At the beginning of the twentieth century, ideas about the new stagecraft spread through the Continent and into central and eastern Europe. A synthesis of the arts was elemental to several avant-garde movements, such as the Austrian Sezession and the German Jugendstil. Artists became more involved in the theater, which revitalized scenic design and resulted in new and daring productions throughout Europe’s theatrical capitals.

Fostering such experiments were adventurous directors like Max Reinhardt, whose Deutsches Theater in Berlin was at the forefront of the technical innovation that characterized modern European stagecraft. Reinhardt’s large-scale revolving stage, for example, allowed for a greater variety of settings and rapid changes between scenes that intensified the audience’s engagement with the performance.

The break from aesthetic tradition is documented in dramatic designs by German Expressionists, including Ludwig Sievert and Emil Orlik. Sievert’s design for a 1922 staging of Kokoschka and Hindemith’s opera Mörder, Hoffnug der Frauen (Murderer, Hope of Women) depicts a moment of confrontation between Man and Woman echoed in the angular and aggressive forms of the set. During and immediately following World War II when materials were scarce, Berlin designers’ clever use of available resources continued to push the limits of convention. Dialogue, set, and movement were fused together to create a comprehensive theatrical experience, achieving a potent combination of content and design.

The Moscow Art Theater, founded in 1899, represented the vanguard of innovation. The collaboration between producers and designers, many of whom were painters, yielded an exceptional standard of stagecraft. At the center of this phenomenon was Mir iskusstva (World of Art), a group that emerged in St. Petersburg during the late 1900s. Beyond founding a journal, members Alexandre Benois, Serge Diaghilev, and Léon Bakst designed and executed dance and theater productions in Moscow and St. Petersburg. Shortly thereafter, avant-garde artists Alexandra Exter, Natalia Goncharova, and Nikolaǐ Pavlovich Akimov broke further from conventional set design, using as their guide abstract approaches influenced by Cubism and Constructivism. The lively history of Russian folk traditions also informed the aesthetic of their sets.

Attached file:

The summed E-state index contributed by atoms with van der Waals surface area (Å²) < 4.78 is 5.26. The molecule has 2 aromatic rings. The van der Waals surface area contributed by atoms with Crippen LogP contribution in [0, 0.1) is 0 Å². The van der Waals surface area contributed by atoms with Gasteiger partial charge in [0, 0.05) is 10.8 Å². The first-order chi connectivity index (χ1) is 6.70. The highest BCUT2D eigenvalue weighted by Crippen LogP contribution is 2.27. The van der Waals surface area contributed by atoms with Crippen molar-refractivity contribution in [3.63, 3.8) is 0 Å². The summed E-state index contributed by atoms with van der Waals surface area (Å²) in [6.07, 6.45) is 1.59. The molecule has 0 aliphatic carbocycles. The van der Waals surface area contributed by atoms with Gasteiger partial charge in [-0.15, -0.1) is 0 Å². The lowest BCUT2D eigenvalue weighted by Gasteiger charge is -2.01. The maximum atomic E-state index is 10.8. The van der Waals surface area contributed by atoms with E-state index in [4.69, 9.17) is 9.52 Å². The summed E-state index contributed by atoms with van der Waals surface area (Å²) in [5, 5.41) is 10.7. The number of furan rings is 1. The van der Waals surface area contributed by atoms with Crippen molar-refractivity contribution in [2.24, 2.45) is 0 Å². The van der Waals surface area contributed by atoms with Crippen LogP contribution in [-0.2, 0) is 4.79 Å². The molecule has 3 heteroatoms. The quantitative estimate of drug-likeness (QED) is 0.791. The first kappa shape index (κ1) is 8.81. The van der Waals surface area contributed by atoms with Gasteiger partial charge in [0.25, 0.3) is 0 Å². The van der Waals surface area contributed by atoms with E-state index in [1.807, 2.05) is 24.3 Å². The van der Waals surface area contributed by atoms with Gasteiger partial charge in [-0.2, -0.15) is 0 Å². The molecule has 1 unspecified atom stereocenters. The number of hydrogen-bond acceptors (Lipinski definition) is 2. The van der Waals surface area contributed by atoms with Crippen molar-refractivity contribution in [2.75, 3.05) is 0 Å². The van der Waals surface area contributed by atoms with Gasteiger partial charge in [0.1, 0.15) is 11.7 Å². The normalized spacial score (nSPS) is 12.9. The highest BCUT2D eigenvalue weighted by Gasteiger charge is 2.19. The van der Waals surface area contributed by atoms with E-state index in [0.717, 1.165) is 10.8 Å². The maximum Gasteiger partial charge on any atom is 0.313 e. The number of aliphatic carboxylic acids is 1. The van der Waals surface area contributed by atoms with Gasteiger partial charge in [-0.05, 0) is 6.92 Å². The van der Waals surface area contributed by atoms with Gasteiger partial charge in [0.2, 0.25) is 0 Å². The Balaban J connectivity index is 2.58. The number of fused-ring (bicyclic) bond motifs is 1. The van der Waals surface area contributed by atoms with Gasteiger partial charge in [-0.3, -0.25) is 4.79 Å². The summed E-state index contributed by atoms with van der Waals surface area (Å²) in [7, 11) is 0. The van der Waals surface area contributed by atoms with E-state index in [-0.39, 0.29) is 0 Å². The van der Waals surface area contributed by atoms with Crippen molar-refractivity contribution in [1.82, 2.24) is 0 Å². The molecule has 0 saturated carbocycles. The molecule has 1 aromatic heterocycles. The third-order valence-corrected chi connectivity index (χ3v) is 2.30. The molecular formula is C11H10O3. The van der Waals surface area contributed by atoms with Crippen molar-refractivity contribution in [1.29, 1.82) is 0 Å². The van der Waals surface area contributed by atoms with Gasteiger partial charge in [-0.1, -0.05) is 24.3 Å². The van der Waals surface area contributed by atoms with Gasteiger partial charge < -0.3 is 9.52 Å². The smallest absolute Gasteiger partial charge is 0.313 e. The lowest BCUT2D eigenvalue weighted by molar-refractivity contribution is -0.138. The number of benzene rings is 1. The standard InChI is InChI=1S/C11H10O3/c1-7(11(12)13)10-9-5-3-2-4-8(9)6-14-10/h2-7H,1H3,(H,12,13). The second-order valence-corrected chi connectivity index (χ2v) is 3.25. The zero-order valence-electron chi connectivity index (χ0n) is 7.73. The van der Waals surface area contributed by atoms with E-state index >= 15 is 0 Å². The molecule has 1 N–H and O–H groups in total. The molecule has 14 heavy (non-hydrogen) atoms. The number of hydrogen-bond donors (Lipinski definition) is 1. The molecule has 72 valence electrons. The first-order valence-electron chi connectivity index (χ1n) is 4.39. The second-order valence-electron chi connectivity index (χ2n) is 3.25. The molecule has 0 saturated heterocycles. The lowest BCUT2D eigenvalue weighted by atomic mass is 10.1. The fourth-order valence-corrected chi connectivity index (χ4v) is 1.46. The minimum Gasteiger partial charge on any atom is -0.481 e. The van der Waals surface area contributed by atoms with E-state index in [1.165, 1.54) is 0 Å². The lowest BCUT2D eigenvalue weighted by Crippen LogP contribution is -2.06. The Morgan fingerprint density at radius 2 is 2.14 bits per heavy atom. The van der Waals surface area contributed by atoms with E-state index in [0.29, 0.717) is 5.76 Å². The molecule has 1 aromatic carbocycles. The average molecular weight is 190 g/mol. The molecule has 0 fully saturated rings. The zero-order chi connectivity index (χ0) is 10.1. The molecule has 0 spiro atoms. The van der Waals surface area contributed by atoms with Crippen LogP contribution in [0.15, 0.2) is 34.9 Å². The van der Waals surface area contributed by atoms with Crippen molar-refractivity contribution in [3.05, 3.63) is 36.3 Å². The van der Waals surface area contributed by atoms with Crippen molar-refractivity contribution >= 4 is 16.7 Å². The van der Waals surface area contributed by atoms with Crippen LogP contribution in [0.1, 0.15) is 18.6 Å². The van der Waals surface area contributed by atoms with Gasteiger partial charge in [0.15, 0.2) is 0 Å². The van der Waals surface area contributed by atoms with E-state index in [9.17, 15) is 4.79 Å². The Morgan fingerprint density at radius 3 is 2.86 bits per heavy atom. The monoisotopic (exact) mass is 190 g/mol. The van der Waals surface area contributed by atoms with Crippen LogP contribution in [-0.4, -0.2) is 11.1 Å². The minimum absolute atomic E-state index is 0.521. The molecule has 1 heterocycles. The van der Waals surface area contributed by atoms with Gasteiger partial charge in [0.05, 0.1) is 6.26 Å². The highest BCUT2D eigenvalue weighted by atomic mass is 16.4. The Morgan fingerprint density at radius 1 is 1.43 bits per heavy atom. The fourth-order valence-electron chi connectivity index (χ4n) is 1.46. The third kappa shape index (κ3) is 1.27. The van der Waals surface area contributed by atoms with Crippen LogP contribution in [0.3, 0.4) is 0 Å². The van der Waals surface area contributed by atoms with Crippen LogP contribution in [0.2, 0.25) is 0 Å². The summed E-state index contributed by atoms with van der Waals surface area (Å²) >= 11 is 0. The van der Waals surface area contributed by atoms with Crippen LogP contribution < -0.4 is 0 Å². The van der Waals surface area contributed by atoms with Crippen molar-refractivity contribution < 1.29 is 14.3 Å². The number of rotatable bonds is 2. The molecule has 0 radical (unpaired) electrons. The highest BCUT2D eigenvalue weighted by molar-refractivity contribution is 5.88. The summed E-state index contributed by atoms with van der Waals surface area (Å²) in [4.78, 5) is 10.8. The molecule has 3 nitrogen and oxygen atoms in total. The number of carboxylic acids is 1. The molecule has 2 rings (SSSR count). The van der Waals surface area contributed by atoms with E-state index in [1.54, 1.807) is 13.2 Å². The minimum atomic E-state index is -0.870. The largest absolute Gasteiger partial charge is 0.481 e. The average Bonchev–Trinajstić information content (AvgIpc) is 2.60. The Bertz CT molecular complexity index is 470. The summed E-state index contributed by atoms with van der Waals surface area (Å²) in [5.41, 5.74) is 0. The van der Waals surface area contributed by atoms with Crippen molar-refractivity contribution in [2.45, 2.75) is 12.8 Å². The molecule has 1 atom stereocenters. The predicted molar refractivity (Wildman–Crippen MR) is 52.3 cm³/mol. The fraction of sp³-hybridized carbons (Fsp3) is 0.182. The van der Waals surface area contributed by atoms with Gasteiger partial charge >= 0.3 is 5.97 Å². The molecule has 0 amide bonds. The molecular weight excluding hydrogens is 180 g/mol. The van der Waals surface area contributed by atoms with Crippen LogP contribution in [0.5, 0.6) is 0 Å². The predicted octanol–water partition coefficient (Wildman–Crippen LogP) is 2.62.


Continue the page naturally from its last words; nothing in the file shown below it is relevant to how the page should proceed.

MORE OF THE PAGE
Bakst’s drawing for one of Diaghilev’s ballets, Les Orientales features a cascading arrangement of drapery, a hallmark of his designs that conveys the romantic tendencies of Mir iskusstva. Also included is Exter’s Construction for a Tragedy, a design typical of her skeletal architectural constructions which emphasized purity of form and demonstrated an inventive approach to structures. Soaring black vertical frames and ascending diagonal ramps of bright orange create independent, yet interconnected, spaces that could accommodate a wide variety of performances.

On stages throughout the United States, the vaudeville tradition of the early years of the twentieth century gave rise to the genre of musical theater, a distinctly American art form. Actors were in demand for both stage and screen, and the Depression inspired socially conscious plays as well as comedies. American theater also benefited from an influx of European and Russian designers, who brought their experience to New York and other major theater centers in the United States.